Two-year-old Sabina Johnson studies the man across the room in the red hat and red coat, with the patent-leather belt, gold belt buckle and white beard. He seems nice enough, perhaps even jolly, but Sabina is overcome with the skepticism of a first-timer. Eventually her mother, Meisha, gets what she drove from Virginia to get, something she never had as a young girl and searched a 500-mile radius to find at Christmastime: a picture with a black Santa Claus.
On Christmas Eve, Santa held some last-minute office hours at the Hayti Heritage Center in Durham. Triangle photographer Stafford Braxton has organized the appearance of 59-year-old Warren Keyes as Santa at the center for the past three years, operating under the business name “Santas Just Like Me.” Saturday was the company’s third gig of the year, having previously set up photos with Santa in Cary after Thanksgiving and at the Hayti Center in early December.
Johnson said she and her daughter were planning to drive to Atlanta for a black Santa before finding out about the Durham event.
“This is the closest one to us,” Johnson, who lives in Lynchburg, Va., said. “This is beautiful, her first Santa experience.”
Braxton used to take pictures of a mall Santa and said every year he would get questions about the possibility of a black Santa and every year he said he got a lukewarm response from organizers.
“A lot of malls aren’t open to it,” Braxton said. “They said it was a good idea and that was as far as it got.”
Saturday’s turnout was strong, with about 100 people meeting Santa in a five-hour span.
Lyndsey Peace, 8, strode up to Santa and struck up a conversation, later referring to him as a “nice man.” She said she also asked for a Barbie for Christmas.
There were many first-timers, some just a few months old and others just finding out for themselves about Santa Claus.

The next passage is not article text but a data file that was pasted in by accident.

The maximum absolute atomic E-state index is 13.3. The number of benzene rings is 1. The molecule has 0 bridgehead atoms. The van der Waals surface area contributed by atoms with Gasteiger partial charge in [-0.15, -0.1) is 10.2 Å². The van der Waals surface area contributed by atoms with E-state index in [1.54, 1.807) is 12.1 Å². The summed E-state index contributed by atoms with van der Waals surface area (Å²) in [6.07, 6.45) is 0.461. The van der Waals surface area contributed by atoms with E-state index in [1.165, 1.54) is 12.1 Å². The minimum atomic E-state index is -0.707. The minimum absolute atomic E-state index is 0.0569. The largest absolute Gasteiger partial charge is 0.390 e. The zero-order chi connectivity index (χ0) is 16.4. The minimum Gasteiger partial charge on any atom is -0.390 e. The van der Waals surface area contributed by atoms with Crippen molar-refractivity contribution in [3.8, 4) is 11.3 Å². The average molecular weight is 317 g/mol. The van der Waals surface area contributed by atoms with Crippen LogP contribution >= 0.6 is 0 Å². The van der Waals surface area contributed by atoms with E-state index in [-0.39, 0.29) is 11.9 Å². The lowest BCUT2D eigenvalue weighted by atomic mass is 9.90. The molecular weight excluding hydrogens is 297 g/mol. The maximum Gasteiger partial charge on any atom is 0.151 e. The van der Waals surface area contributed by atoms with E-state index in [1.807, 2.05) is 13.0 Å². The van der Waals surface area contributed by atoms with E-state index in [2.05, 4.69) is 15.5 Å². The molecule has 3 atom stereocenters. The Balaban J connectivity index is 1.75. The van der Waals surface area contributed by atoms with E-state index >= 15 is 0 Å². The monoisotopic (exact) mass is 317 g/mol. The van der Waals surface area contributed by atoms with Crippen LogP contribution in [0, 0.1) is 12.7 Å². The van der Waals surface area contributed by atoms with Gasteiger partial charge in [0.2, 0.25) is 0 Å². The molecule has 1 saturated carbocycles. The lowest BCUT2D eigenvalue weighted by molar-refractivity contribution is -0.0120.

Akison Adams had his picture taken with a white Santa as an infant, but his parents brought him to the Hayti Center with his brother Akio so they could meet a Santa they might better relate to.
Kids see the red suit and they’re good to go. Parents want their own heritage to be acknowledged.
Stafford Braxton, photographer
Braxton said he plans to eventually add an Asian and a Hispanic Santa and said the importance of a Santa of color is largely for the parents, not the kids.
“Kids see the red suit and they’re good to go,” Braxton said. “Parents want their own heritage to be acknowledged. And with Santa being a fictional character, color really shouldn’t be an issue.”
Braxton has been at the Hayti Center for three years but said there had been other black Santas besides Keyes in the past.
This year, the Mall of America in Minnesota had its first black Santa, garnering racially insensitive reactions by some online.
“I wasn’t surprised, because I had seen it before,” Braxton said. “Not the vitriol, but the political correctness, people saying, ‘Oh that’s nice, but we won’t be trying it this year.’ ”
Johnson said she’s still considering how much Santa to let into her daughter Sabina’s life. She said that they’ll celebrate Christmas by reading Scriptures but that she’s not sure how much she’ll play up that Santa delivers presents. For her, the trip to North Carolina was about a picture.
“There’s something about the photo; it’s more for me, I want the photo,” Johnson said. “Quite honestly, I grew up in an environment that was mostly Caucasian and as with most children, it didn’t really matter, white or black. It doesn’t matter to children. White kids would embrace a black Santa, unless they’ve been told otherwise. Black kids will embrace a white Santa. Kids don’t have problems with race that many adults have. That gives us room for hope.”